- Could you receive ongoing income by harvesting other forest products from your property, such as boughs and floral greens? There is an ever-increasing market for such products. If you are not interested in collecting them yourself, you may be able to lease collection rights to someone else.
- How will clearing your land affect your property taxes? Have you considered the potential savings if your property qualifies for an open space, forestry, or agricultural tax exemption?
- What value do the trees add to your property? Potential property buyers today are often looking for a low-maintenance landscape where they will be able to enjoy wildlife. Check with a real estate agent on the difference in market value of your land with and without trees.
- Are the trees providing Bald eagle nesting, roosting, or perching sites? Check with the Washington Department of Fish and Wildlife.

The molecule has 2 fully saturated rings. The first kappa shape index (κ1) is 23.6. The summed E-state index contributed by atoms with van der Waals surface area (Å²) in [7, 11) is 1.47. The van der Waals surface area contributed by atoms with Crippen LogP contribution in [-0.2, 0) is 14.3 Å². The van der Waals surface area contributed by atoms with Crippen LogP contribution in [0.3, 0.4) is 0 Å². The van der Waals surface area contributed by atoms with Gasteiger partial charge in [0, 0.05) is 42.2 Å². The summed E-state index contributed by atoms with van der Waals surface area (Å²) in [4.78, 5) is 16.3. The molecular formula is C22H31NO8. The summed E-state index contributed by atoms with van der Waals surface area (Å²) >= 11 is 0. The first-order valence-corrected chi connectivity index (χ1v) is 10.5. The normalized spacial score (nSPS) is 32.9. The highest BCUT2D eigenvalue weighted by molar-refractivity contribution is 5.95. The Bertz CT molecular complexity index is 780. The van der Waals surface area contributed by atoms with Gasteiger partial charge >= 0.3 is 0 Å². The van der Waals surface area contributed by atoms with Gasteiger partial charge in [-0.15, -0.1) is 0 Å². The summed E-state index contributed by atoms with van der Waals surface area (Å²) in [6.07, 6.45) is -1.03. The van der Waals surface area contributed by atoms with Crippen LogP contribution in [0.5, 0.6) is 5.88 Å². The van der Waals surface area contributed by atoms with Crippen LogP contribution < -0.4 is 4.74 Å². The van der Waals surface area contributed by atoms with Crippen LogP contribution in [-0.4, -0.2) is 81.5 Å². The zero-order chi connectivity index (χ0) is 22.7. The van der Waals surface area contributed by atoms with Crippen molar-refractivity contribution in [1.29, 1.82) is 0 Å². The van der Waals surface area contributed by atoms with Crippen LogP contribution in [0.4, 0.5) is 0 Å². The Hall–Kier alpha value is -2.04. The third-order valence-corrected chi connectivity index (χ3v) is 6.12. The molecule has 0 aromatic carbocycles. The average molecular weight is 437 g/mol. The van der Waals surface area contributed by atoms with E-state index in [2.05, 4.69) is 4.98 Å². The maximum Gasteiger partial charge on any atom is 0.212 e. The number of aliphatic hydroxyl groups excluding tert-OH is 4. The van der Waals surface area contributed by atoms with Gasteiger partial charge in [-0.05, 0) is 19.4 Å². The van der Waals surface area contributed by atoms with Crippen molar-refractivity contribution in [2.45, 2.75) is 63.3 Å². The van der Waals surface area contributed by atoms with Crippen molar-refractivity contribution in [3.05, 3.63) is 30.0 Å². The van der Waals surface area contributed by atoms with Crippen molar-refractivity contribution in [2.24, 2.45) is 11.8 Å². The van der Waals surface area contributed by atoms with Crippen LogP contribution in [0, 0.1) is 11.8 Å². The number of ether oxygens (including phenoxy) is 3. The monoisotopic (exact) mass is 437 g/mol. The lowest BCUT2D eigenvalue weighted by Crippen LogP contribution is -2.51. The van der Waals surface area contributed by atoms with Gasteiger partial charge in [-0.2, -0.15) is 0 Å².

If you do decide to log
If you do decide to log, invest the time to make a careful plan. (You’ll need one to get a permit anyway.) It needn’t be elaborate or expensive.
On your plan note the general topography of your property and natural features such as streams and wetlands, steep slopes, wildlife areas, vegetation, and anything you find interesting. On a clear acetate or tracing paper overlay you can then sketch ideas for where buildings, roads, paths, well, septic system, utilities, and other development features might be placed.
The less you alter the existing landscape, the less chance you’ll have to create problems, and the less you will spend to develop your property. Work with your site’s existing features as much as possible. Plan to make use of existing vegetation in future landscaping. Well-established native trees, shrubs, and groundcovers are beautiful, attractive to wildlife, easy to maintain—and free if you keep what you already have. Leaving natural areas undisturbed can also save you money by providing stormwater retention benefits.
Here are some things to consider in making your plan:
- Leave adequate undisturbed buffers of native vegetation anywhere that you want to shield your house from view, or screen out a view you don’t want to see.
- Leave adequate undisturbed buffers anywhere that noise could be a problem, such as between your house and a road.